Facebook Follies: Will Your Insurance Help If You Say the Wrong Thing?

Facebook Follies: Will Your Insurance Help If You Say the Wrong Thing?

Social networking Web sites, such as MySpace, Facebook and LinkedIn, are growing increasingly popular with young people and adults alike. These sites allow people to reconnect with old friends and colleagues and to make new connections. However, as with most other Web sites, these sites allow the posting of communications that the posters may come to regret. These posts can cause hard feelings and may result in significant financial loss.

In the winter of 2009, a teenager from Oceanside, New York sued Facebook, four of her high school classmates, and their parents for $3 million. The suit accused the four classmates of bullying and humiliating her in a forum on Facebook. They allegedly posted derogatory and false statements about her that were intended to hold her up to “public hatred, ridicule and disgrace.” Whether or not the allegations prove to be true, the teenagers and their parents need legal defense and possibly resources to pay judgments against them. They may look to their homeowner’s insurance policies to cover these costs, but will the policies respond?

A standard policy will probably not cover this. The policy pays amounts for which the policyholder (the insured) is legally liable, plus the costs of legal defense, for bodily injury or property damage done to someone else. The policy defines bodily injury as meaning bodily harm, sickness or disease; it defines property damage as injury to, destruction of, or loss of use of physical property. Neither of these definitions includes saying or publishing something that injures another’s reputation or feelings. Consequently, the policy is unlikely to cover a post on Facebook. The girl from Oceanside did not allege that her classmates hurt her body, made her sick or passed her a disease; she accused them of making her life miserable. The policy does not cover that offense.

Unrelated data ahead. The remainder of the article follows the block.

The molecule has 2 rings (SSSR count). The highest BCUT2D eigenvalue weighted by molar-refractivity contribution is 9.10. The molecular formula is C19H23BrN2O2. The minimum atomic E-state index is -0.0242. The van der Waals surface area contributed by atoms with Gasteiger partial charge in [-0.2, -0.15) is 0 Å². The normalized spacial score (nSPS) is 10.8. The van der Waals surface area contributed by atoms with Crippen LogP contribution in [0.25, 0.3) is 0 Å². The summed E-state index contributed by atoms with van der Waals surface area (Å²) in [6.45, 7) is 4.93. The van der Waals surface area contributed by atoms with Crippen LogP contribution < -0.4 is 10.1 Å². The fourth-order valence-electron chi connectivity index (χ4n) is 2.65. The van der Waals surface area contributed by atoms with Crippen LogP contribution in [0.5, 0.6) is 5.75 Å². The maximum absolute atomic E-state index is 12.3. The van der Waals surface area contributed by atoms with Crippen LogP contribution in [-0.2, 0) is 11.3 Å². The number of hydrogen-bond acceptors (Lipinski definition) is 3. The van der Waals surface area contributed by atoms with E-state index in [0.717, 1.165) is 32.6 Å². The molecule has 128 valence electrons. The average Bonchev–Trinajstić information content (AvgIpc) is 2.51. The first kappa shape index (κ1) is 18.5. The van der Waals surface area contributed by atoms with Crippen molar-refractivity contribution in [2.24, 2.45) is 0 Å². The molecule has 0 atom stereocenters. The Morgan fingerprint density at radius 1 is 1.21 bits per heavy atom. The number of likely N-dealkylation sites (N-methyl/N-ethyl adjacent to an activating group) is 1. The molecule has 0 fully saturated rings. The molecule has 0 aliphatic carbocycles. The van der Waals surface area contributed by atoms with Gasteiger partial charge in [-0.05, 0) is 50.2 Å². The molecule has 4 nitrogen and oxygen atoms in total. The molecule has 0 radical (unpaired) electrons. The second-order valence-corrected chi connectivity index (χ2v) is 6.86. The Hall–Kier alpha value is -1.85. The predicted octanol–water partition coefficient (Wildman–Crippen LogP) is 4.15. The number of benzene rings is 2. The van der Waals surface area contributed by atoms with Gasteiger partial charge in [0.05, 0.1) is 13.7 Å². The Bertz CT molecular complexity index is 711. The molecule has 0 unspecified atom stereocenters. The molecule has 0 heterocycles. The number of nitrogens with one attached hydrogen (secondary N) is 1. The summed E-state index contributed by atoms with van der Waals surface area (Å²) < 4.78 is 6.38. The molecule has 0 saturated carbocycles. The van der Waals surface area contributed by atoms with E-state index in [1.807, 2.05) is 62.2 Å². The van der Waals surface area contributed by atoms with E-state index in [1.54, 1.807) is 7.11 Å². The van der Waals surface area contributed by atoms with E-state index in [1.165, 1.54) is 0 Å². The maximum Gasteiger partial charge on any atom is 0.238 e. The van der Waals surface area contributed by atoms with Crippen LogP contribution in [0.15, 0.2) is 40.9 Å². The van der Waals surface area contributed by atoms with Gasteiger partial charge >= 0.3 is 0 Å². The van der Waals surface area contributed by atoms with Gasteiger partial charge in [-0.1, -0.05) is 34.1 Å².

Insurance companies may offer special personal injury coverage that can be added to homeowner’s policies. This coverage pays for the insured’s liability for several offenses, including oral or written publication of material that violates someone’s privacy. If any of the Oceanside classmates’ parents have this coverage, their insurance may cover the claims.

Another potential source of coverage is a personal umbrella policy. An umbrella provides additional insurance in situations where a loss has used up the amounts of liability insurance under homeowner’s or auto policies. It also covers some liability losses that those policies do not cover, such as personal injury losses. Umbrellas typically carry a deductible of $250 or $500. Suppose one of the parents in the Oceanside case does not have personal injury coverage on his homeowner’s policy, but he does have an umbrella. The umbrella will pay for his and his child’s defense and their shares of any judgment, minus the $250 deductible. If he does have the coverage on his homeowner’s policy, this policy will pay until its limits are exhausted, and the umbrella will pay the rest, up to its limit.

The costs of enhanced homeowner’s policies and personal umbrella policies will vary from one insurer to another. Also, the terms of umbrella policies vary among companies. An insurance agent can provide information on coverage options and prices.

Communicating online has become an ordinary part of life today. Web sites like Facebook offer new and exciting ways to meet new people and to stay in touch with people all over the globe. However, they bring with them their own unique risks. Anyone using sites like these should be careful with what they and their children are saying, and they should make sure they have proper insurance backing them up.